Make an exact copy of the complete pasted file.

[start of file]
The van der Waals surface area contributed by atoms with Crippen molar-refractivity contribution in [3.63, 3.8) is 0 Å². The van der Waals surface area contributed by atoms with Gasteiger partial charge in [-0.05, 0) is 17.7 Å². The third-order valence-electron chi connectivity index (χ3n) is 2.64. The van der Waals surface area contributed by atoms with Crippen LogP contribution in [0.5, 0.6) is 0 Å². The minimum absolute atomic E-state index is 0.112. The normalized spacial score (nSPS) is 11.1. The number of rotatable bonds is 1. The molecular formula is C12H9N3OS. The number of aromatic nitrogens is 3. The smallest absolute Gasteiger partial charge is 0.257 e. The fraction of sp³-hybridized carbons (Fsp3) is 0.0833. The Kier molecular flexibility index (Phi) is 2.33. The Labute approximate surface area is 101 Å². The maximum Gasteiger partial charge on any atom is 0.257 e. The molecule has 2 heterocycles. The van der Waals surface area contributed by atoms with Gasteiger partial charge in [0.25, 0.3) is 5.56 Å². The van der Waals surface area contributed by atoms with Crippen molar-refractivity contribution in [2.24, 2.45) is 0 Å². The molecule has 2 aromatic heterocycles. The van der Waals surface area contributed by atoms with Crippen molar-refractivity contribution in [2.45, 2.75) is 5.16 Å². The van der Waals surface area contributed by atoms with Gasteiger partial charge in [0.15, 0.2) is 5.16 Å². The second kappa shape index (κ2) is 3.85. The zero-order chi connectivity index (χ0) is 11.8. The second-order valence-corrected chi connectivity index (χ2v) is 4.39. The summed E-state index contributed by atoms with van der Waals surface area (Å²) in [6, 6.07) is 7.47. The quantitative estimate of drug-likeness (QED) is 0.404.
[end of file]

The van der Waals surface area contributed by atoms with Crippen molar-refractivity contribution in [3.63, 3.8) is 0 Å². The van der Waals surface area contributed by atoms with Gasteiger partial charge in [-0.05, 0) is 17.7 Å². The third-order valence-electron chi connectivity index (χ3n) is 2.64. The van der Waals surface area contributed by atoms with Crippen LogP contribution in [0.5, 0.6) is 0 Å². The minimum absolute atomic E-state index is 0.112. The normalized spacial score (nSPS) is 11.1. The number of rotatable bonds is 1. The molecular formula is C12H9N3OS. The number of aromatic nitrogens is 3. The smallest absolute Gasteiger partial charge is 0.257 e. The fraction of sp³-hybridized carbons (Fsp3) is 0.0833. The Kier molecular flexibility index (Phi) is 2.33. The Labute approximate surface area is 101 Å². The maximum Gasteiger partial charge on any atom is 0.257 e. The molecule has 2 heterocycles. The van der Waals surface area contributed by atoms with Gasteiger partial charge in [0.25, 0.3) is 5.56 Å². The van der Waals surface area contributed by atoms with Crippen molar-refractivity contribution in [2.24, 2.45) is 0 Å². The molecule has 2 aromatic heterocycles. The van der Waals surface area contributed by atoms with Crippen molar-refractivity contribution in [2.45, 2.75) is 5.16 Å². The van der Waals surface area contributed by atoms with Gasteiger partial charge in [0.15, 0.2) is 5.16 Å². The second kappa shape index (κ2) is 3.85. The zero-order chi connectivity index (χ0) is 11.8. The second-order valence-corrected chi connectivity index (χ2v) is 4.39. The summed E-state index contributed by atoms with van der Waals surface area (Å²) in [6, 6.07) is 7.47. The quantitative estimate of drug-likeness (QED) is 0.404.